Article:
A flash EEPROM memory array is made up of memory cells which include floating gate field effect transistor devices. Such memory transistors may be programmed to change the charge stored on the floating gate, and the condition of the transistors (programmed or erased) may be detected by interrogating the cells. The conventional method of erasing an array of flash EEPROM memory cells (called positive source erase) erases all of the cells together (or at least some large block thereof). Typically, this requires the application of twelve volts to the source terminals of all of the memory cells, the grounding of the gate terminals, and the floating of the drain terminals. The programming of memory ceils is typically accomplished a word at a time but conventionally requires that the drain of selected cells be placed at six or seven volts, the gate at eleven or twelve volts, and that the source be grounded.
Although it has been typical to provide charge pumps to generate higher voltages when only lower voltages are available, charge pumps which are associated internally with flash EEPROM memory arrays have not been used for erasing and programming flash EEPROM memory arrays using conventional positive source erase techniques. Although such charge pumps are able to raise the voltage to an appropriate level, prior art charge pumps were not felt to provide sufficient current to effectively erase and program flash EEPROM memory when erased in the conventional positive source manner.
A N type flash EEPROM memory cell has a source region which is an N doped region surrounded by a P doped substrate. The P doped substrate is grounded so that a diode junction is formed between the source and the substrate. When twelve volts is placed at the source terminal in the normal positive source erase process where current is furnished from an external source, the diode junction between the source and substrate is biased into the soft breakdown region so that substantial source current flows. Initially this breakdown current is very large, and it may in fact be destructive. Because of this substantial source current when the erase process is conducted using positive source erase with an external power source, the source of the erase voltage must be able to furnish a substantial amount of current when erase was accomplished in this conventional manner. It was not believed by those skilled in the art that a sufficient amount of current could be furnished by a charge pump.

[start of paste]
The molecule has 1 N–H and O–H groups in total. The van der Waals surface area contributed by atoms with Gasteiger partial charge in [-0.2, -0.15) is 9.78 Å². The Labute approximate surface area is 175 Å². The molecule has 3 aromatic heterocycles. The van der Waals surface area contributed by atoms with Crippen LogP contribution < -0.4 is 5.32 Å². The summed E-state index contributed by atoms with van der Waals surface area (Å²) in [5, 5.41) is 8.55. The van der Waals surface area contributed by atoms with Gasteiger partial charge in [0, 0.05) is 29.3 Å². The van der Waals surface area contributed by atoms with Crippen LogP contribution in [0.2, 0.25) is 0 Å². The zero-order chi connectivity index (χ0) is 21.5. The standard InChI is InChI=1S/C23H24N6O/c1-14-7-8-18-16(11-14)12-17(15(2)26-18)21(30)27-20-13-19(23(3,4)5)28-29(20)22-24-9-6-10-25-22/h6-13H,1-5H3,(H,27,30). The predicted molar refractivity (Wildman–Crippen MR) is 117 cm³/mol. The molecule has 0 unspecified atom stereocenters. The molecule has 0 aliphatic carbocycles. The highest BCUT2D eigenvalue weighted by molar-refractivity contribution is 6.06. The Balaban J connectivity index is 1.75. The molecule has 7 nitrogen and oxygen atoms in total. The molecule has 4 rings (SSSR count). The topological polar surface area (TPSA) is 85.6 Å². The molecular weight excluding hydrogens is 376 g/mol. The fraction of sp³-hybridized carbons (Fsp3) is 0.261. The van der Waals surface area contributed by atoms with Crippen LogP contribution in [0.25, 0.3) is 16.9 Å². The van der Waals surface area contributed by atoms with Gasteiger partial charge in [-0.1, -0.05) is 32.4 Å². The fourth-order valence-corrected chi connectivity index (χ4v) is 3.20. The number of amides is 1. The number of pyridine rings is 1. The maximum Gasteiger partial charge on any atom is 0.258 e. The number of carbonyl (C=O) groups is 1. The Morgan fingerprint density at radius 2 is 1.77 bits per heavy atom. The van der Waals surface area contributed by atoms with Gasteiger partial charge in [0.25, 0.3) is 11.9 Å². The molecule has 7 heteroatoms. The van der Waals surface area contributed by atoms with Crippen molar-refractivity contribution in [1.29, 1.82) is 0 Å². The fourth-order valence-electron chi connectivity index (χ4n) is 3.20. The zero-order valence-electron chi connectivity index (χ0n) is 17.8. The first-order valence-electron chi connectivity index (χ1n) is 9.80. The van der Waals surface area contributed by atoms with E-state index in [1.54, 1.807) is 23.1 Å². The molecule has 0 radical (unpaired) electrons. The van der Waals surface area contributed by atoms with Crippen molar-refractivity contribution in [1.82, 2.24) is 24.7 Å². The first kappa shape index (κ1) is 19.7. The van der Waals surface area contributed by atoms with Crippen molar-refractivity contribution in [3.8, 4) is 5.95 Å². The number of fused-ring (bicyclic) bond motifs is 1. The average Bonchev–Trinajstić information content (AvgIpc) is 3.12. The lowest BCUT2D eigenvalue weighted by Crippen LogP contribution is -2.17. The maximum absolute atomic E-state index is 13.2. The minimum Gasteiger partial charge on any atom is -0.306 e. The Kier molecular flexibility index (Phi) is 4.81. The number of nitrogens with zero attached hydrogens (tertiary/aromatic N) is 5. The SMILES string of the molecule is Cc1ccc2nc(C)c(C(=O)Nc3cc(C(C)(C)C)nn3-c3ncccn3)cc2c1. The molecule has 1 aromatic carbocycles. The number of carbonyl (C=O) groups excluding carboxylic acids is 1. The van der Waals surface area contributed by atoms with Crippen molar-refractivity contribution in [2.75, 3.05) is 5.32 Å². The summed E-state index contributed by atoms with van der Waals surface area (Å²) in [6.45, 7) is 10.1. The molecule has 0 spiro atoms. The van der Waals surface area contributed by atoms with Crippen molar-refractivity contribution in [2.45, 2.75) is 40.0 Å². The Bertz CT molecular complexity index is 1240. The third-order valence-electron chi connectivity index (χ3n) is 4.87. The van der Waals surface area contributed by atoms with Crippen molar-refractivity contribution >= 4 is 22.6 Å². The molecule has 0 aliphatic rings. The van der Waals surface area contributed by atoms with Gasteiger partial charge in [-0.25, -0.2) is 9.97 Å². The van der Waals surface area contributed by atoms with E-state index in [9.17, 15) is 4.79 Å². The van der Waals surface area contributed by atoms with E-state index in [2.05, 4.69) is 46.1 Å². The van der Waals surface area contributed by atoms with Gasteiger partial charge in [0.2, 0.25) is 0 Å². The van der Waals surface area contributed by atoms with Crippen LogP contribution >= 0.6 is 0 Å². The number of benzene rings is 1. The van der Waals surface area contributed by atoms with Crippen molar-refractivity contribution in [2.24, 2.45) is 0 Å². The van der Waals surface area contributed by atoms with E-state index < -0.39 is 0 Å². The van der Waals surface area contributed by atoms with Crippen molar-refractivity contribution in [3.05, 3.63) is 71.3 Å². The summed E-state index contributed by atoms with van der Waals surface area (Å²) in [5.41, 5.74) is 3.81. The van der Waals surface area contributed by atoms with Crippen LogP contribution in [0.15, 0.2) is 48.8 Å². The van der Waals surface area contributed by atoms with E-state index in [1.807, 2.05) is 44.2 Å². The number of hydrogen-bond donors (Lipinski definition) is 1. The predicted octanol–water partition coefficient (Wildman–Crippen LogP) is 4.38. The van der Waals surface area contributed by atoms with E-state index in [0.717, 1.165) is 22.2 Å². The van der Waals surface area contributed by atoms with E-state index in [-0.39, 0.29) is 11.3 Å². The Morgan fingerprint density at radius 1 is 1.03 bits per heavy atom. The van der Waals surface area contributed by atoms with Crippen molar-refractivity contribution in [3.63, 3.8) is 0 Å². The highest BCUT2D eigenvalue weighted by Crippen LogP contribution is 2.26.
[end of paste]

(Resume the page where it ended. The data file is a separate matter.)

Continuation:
FIG. 2 is a block diagram which illustrates an integrated circuit 20 including a flash EEPROM memory array 26 and circuitry for programming and erasing the flash EEPROM memory array 26 utilizing positive source erase techniques and charge pump circuitry. This circuit 20 includes a source of voltage 21 such as a low powered batten capable of furnishing five volts. Voltage from the source 21 is provided to a pair of charge pump circuits 22 and 23. The charge pump circuit 22 is devised to provide a pumped output voltage of approximately twelve volts while the charge pump circuit 23 is devised to produce a pumped output voltage of approximately nine volts.